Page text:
Step 2: Develop your answers into a narrative Consider the stories that accompany your answers. Choose an experience that stands out to you as meaningful in terms of who you are today. Or, you may choose several experiences/stories. You have the choice to write about one experience in detail or about many experiences that make up a chronological timeline of your life.
Step 3: Organize your ideas. Once you decide what you will write about, create a rough outline or draft as a way to organize your paper. Write out your ideas and put them in the order you want to say them. Think about how you would like to introduce the essay and how you would like to conclude it. You can write the introduction and conclusion after you write and organize the paper.
Step 4: Write your essay Reflect on how the experience has shaped how you value and evaluate the world around you and how it has shaped your thinking, roles, beliefs, behavior, and patterns. In other words, how was this experience important to you? Ultimately, you should present a paper that explores who you are and why. What do you think are the opinions, beliefs, assumptions, stereotypes, and biases that serve to form you and your views, and, even more importantly, how were they developed? You do not need to answer all of these questions in your essay; instead, they are areas you may choose to explore.
Your essays must be a minimum of three (3) to five (5) pages (750 - 1250 words). It needs to be double-spaced, with one-inch margins, free from grammar and punctuation errors, and have a legible 12-point serif font size (e.g., Times New Roman, Arial, Tahoma, Century Gothic, or courier). Do not use any fancy font and avoid non-serif fonts.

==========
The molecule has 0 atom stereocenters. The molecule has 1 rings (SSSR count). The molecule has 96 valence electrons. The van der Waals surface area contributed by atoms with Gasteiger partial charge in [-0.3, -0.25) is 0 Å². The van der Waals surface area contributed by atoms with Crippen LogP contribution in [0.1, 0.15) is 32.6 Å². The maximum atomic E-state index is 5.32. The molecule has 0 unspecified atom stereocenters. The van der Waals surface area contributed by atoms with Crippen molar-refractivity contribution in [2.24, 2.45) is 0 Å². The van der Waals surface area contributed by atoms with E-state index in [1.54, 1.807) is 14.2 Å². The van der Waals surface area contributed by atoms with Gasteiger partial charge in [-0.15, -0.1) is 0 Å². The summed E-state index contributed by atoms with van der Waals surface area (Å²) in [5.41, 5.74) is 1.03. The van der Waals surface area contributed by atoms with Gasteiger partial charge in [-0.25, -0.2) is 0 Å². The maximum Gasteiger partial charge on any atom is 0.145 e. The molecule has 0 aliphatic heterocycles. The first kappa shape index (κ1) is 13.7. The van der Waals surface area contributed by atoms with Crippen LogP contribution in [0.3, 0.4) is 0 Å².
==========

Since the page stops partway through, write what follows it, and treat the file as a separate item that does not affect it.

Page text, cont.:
Use MLA style when writing your citations.
Submit your essay via an online text entry as an attachment to the Canvas assignment.
Evaluation of your grade will include its thoroughness, level of detail, use of specific examples, and depth of thought. Review the cultural autobiography rubric below.
The cultural autobiography essay assignment is worth 100 points and is due April 27, 2021. This is meant to give each student time to develop and edit their presentation based on feedback from their essay.
You are also required to create and deliver a five to an eight-minute oral presentation that summarizes your cultural autobiography reflective essay. In your oral presentation, only share what you feel comfortable with. On the day of the cultural presentations, you will come prepared to talk about highlights from your cultural autobiography. The oral presentation is worth 100 points and is due May 4, 2021.
The attached documents contain process information that may be useful in helping you write your cultural autobiography essay:
Review the attached rubric to understand the criteria for your essay.
Watch the three (3) digital cultural autobiographies for ideas of what you could create.
Digital Cultural Autobiography by Crystal Balderas
Digital Cultural Autobiography by Loida Cruz
Digital Cultural Autobiography by Toni Monroe
If you need assistance or support contact student services:
Tutoring Center: The Tutoring Center is an excellent resource that all students should use. Free tutoring by trained individuals is available both by appointment and on a walk-in basis.
NetTutor: A free comprehensive web-based online tutoring service accessible from the course site in Canvas, 24 hours a day, and seven (7) days a week to all currently enrolled students. Get help in subjects such as Math, English, Science, Social Science, Writing.
Can't change a rubric once you've started using it.